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Staying True to its Mission of Making Quality Early Childhood Care and Education Services Affordable and Accessible to Families


08 December 2012

NTUC First Campus celebrates 35 years of inspiring young lives with over 2,300 staff

NTUC First Campus (NFC) Co-operative Limited celebrated its 35th Anniversary at a dinner attended by more than 2,300 staff at the Singapore Expo today. The event was also attended by about 100 specially invited guests, including National Trades Union Congress (NTUC) Secretary-General Mr Lim Swee Say.

A total of 35 pioneers were honoured for their contributions. Among those in the list, Mrs Yu-Foo Yee Shoon was credited for pioneering the childcare service at NTUC, and Dr Khoo Kim Choo, for leading NTUC Childcare (now known as NFC) through its critical formative years. Former key NTUC Childcare management personnel also shared their treasured memories with all staff at the event.

Reflecting on the formative years of NTUC Childcare, NFC Chief Executive Officer (CEO) Mr Chan Tee Seng shared, “35 years ago, NTUC took up the challenge to provide childcare services to meet the needs of families because of Singapore’s rapid industrialisation, even though it did not know how to do so and had no resources. Over the last 35 years, we have grown more than ten-fold, from the first ten crèches that we took over from the Government, to 111 centres. It is today, the largest single childcare operator in Singapore.”

Mr Chan outlined the co-operative’s plans in the next few years, “We are ready to do more to create an even greater social impact, and to support the next phase of our society’s economic and social development. Today, a key challenge facing our society is to support the growth in our population. To do this, we need better social infrastructure, such as quality childcare services. There is also a growing recognition that good quality pre-school is a key enabler for children of different social backgrounds to have an equal start in their education journey and in life. NFC is poised and ready to support these goals by making quality childcare services affordable and accessible to the public. In the years ahead, we will focus on three areas: extending our outreach, raising quality, and growing our people”.

Extending Outreach to Families from Diverse Backgrounds

Mr Chan noted in his speech that over the last six years, NFC almost tripled its outreach, growing its enrolment from 4,000 to close to 11,000 today. NFC will continue to make its services available to more families by setting up 15 more centres island-wide next year, providing an estimate of more than 1,500 childcare and 250 infant care spaces.

It will also be setting up a special unit to facilitate outreach to children from at-risk families into its centres. NFC believes that having a more diverse enrolment profile is good for all children. It intends to reserve a certain proportion of places for children from low-income families, and to reach out to them by partnering with community and social agencies as well as the Government.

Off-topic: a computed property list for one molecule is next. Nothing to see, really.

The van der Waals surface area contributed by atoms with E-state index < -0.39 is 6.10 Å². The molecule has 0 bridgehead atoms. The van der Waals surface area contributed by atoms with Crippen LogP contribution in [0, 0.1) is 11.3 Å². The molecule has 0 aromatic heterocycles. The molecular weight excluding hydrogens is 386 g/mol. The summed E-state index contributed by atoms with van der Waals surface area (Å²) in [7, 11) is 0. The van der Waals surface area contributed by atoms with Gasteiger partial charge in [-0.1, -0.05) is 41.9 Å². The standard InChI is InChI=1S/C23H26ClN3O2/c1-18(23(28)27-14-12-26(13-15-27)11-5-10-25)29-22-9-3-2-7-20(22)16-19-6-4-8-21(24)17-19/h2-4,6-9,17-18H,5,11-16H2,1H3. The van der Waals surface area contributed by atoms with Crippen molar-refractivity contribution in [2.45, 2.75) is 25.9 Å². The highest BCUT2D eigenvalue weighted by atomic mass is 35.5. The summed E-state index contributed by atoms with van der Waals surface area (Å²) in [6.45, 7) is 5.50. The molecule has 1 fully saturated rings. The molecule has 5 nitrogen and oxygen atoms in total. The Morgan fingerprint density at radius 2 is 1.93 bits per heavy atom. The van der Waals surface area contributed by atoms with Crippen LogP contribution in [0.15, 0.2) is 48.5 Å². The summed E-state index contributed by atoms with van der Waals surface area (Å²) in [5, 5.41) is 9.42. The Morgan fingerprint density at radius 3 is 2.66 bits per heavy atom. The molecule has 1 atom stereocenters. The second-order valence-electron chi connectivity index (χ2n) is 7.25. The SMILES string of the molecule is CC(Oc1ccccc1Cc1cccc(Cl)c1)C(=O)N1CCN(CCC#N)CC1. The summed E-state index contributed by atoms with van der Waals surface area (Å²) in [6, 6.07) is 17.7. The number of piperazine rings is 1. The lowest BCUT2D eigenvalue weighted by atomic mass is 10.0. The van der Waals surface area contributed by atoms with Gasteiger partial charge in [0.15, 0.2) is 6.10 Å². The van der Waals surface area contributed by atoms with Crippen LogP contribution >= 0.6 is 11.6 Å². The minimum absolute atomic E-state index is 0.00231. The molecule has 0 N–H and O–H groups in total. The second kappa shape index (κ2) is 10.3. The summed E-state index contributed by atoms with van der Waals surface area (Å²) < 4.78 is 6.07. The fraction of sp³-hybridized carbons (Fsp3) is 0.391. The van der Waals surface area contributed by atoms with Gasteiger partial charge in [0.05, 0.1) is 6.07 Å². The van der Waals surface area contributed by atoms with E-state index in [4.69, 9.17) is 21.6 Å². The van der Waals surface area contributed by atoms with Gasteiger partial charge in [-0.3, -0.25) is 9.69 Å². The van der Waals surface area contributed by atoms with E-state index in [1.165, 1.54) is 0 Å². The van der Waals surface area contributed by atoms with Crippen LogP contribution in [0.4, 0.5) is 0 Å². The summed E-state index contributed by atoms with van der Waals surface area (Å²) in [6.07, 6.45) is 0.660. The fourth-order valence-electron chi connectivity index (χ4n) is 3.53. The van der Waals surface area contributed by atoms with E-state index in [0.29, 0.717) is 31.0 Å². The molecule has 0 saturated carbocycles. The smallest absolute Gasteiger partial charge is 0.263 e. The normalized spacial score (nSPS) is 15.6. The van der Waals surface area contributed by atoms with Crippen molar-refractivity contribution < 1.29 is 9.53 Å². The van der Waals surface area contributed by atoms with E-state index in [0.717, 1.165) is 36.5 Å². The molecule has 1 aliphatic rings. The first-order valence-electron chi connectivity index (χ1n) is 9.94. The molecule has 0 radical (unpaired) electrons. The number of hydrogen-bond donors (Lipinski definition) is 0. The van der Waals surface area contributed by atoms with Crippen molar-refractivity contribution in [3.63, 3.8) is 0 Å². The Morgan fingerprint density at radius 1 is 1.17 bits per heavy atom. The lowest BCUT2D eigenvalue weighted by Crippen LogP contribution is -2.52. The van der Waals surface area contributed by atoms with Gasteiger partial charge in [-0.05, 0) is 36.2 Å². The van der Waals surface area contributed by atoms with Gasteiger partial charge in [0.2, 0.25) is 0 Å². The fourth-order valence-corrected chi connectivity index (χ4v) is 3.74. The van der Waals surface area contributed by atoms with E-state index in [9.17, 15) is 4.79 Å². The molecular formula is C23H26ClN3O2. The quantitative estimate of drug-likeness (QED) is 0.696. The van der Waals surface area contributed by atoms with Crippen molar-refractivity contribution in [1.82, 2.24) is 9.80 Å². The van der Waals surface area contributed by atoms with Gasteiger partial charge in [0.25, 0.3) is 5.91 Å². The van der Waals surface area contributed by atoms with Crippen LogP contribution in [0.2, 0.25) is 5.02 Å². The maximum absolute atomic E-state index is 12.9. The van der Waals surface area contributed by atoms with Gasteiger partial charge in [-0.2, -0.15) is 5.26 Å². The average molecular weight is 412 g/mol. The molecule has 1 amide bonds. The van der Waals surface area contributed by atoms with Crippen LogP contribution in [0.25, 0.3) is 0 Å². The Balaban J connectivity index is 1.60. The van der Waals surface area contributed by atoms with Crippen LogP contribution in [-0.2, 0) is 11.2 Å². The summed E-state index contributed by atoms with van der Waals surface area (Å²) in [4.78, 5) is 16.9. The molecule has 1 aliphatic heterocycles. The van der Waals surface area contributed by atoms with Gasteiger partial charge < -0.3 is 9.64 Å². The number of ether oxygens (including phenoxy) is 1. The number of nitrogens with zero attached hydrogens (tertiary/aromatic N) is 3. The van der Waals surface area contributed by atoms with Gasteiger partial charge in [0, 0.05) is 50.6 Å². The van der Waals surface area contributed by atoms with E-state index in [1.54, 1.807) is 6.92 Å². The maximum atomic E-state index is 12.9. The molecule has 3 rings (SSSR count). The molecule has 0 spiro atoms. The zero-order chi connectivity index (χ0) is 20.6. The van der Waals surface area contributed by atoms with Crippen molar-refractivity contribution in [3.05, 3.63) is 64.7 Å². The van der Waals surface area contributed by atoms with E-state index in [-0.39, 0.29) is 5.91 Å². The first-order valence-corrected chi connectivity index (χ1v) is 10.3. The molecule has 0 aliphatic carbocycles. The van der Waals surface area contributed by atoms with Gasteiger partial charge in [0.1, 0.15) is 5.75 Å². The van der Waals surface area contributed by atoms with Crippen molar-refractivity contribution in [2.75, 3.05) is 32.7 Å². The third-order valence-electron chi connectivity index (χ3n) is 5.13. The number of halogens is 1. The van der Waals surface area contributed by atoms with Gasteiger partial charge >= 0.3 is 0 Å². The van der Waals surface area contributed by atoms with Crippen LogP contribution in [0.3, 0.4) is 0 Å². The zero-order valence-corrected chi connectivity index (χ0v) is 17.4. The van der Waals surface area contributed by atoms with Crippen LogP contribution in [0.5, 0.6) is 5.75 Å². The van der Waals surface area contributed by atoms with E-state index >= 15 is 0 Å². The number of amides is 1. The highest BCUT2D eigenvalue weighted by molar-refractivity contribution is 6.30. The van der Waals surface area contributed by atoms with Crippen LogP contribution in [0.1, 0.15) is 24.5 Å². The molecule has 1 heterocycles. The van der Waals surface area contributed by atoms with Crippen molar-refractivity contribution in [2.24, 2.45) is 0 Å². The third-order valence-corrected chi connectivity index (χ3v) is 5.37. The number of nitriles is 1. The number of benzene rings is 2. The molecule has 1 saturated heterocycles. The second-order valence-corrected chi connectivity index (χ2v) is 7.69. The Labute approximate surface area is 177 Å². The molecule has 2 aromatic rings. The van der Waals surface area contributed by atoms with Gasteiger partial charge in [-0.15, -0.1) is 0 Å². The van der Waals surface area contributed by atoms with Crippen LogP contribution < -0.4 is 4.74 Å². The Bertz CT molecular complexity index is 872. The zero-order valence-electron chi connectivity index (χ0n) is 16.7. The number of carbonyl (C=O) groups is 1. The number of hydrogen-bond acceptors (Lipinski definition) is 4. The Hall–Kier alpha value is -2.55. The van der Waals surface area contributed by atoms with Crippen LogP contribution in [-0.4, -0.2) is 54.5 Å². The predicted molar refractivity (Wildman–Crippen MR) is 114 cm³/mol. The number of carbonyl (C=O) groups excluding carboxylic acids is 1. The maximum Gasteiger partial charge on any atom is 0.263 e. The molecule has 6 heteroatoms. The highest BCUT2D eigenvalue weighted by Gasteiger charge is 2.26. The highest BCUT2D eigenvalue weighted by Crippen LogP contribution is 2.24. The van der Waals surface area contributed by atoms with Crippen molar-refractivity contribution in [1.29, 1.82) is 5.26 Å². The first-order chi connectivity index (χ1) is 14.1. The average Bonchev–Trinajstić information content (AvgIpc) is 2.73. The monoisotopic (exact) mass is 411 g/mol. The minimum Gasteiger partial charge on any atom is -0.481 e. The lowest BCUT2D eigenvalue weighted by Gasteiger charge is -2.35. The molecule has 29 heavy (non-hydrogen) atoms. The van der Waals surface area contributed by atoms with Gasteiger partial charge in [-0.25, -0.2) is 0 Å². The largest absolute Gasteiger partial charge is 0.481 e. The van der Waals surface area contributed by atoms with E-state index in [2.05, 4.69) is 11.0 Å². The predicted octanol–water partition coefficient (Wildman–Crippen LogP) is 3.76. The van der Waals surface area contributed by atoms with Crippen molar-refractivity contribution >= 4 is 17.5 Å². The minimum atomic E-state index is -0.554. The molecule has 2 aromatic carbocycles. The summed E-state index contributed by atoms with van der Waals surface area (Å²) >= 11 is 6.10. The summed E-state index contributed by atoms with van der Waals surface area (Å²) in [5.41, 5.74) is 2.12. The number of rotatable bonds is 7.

Raising Quality

NFC plans to bring quality at its centres to even higher levels. It has developed a sound and holistic quality framework, which includes training and coaching of staff, curriculum reviews and development, as well as regular quality audits and assessments. Shared Mr Chan, “We believe strongly that it is not just about teaching children skills and preparing them for Primary One. Equally, if not more important, is helping our children become confident and happy individuals, who are active learners and effective communicators.”

NFC has set its sight to have at least 40% of all its centres attain the Singapore Pre-school Accreditation Framework (SPARK) accreditation (SPARK) Certificate of Achievement by the end of 2013. Currently, 27% of its centres already achieved the accreditation.

Growing our People

NFC believes that in order to meet the needs of our pre-school children and their families, it must first address the needs of its workforce, create work that is meaningful and engaging, and improve staff productivity at all levels. It will also continue to peg its pay competitively. “How we pay our people, is a reflection of how the society values the work of the early childhood professionals. Although pay levels have improved substantially, I think the current pay levels do not quite reflect the value of the work that our early childhood professionals do, and we will continue to work on it,” added Mr Chan.

NFC has undertaken a review of the workload and job design in the organisation. It aims to reduce administrative work by reviewing its processes, and incorporate the use of technology. It will also look at opportunities to improve the physical environment for work.

As the biggest employer of childcare teachers, NFC will continue to invest heavily in the training and development of its staff, paying attention to leadership grooming and mentoring of new Principals and teachers.


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